Step Five - Bake! While the dough’s wrapper said that our pizza only needed to go for about eleven minutes, I’m pretty sure we had to wait a good half hour until our pie was completely cooked and more solid than mushy. Perhaps you’ve noticed that pizza stone there - it’s not required for the course, but it makes things a lot more manageable than they would be if we were using a metal baking sheet. Also, if you want your pizza to have a “traditional” crust, you’re going to have to shape it into the pie yourself. Apparently, that shit doesn’t arise out of sheer metaphysics, much to my chagrin.

And now, the big reveal: whether or not my Jimbo-style pizza was actually worth a hoot. While it wasn’t necessarily the best pizza I’ve ever had, for a first run through, I didn’t think it was all that bad. I made a couple of rookie mistakes here in there, but overall, it was a pretty tasty pizza that had a very distinct, almost Greek-style taste (that is, a mixture of sweet and salty, with just a hint of spiciness to it.)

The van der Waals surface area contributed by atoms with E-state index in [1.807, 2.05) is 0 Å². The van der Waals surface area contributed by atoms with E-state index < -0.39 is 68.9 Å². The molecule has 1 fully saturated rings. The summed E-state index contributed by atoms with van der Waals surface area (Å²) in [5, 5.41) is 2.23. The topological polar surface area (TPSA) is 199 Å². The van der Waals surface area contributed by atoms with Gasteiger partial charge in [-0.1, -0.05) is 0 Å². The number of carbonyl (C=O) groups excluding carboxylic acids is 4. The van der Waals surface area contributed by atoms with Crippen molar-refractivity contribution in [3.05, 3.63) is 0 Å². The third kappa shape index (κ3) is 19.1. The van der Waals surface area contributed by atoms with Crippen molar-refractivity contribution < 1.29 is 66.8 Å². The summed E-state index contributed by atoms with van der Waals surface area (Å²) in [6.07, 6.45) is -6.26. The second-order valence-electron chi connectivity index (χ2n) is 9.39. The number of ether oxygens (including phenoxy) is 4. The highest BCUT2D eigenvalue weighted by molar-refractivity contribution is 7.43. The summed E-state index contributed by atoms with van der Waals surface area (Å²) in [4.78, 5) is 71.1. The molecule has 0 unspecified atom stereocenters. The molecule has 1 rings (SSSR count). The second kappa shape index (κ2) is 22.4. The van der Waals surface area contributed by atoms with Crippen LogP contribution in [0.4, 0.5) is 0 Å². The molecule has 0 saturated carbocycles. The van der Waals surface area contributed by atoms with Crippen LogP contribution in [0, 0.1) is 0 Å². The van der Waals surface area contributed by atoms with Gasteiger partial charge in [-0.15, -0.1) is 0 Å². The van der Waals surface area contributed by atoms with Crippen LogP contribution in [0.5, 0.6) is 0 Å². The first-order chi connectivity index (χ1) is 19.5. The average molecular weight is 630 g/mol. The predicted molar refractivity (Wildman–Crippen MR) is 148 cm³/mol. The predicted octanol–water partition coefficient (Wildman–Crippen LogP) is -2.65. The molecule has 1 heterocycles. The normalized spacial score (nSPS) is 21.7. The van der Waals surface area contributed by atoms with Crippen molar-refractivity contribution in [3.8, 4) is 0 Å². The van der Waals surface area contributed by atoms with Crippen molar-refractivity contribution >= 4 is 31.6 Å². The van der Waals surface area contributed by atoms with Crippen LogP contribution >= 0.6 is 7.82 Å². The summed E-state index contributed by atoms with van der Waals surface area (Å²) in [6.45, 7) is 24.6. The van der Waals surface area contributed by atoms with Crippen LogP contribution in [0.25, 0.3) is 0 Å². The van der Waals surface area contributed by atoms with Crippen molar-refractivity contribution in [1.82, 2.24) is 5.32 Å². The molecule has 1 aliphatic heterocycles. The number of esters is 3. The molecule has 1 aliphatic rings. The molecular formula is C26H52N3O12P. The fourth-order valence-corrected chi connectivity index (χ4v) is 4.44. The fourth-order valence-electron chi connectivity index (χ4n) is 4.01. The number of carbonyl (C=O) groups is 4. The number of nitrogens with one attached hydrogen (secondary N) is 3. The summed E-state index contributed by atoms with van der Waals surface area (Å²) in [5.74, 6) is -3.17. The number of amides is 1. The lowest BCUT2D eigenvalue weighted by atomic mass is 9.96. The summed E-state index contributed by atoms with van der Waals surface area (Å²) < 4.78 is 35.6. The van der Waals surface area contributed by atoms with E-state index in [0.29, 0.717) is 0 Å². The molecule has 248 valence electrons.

Yeah, it may not be Wolfgang Puck-quality or anything, but for a home-project, it wasn’t too shabby. That, and indirectly, it taught me five incredibly important life lessons in the process:


1.) The world is loaded with ingredients, and it’s up to you to pick and choose what spices your life. And sometimes, the unlikeliest combinations leads to the most astonishing outcomes.

2.) It pays to follow directions, but at the end of the day, all that really matter is what you were able to dream up.

3.) All cheese may look alike, but every individual block has a distinct flavor all its own.

4.) It’s way more fun to roll dough into flour and throw banana peppers at stuff with a friend than shredding mozzarella solo.

5.) Holy hell, are your results going to vary.

Friday, August 24, 2012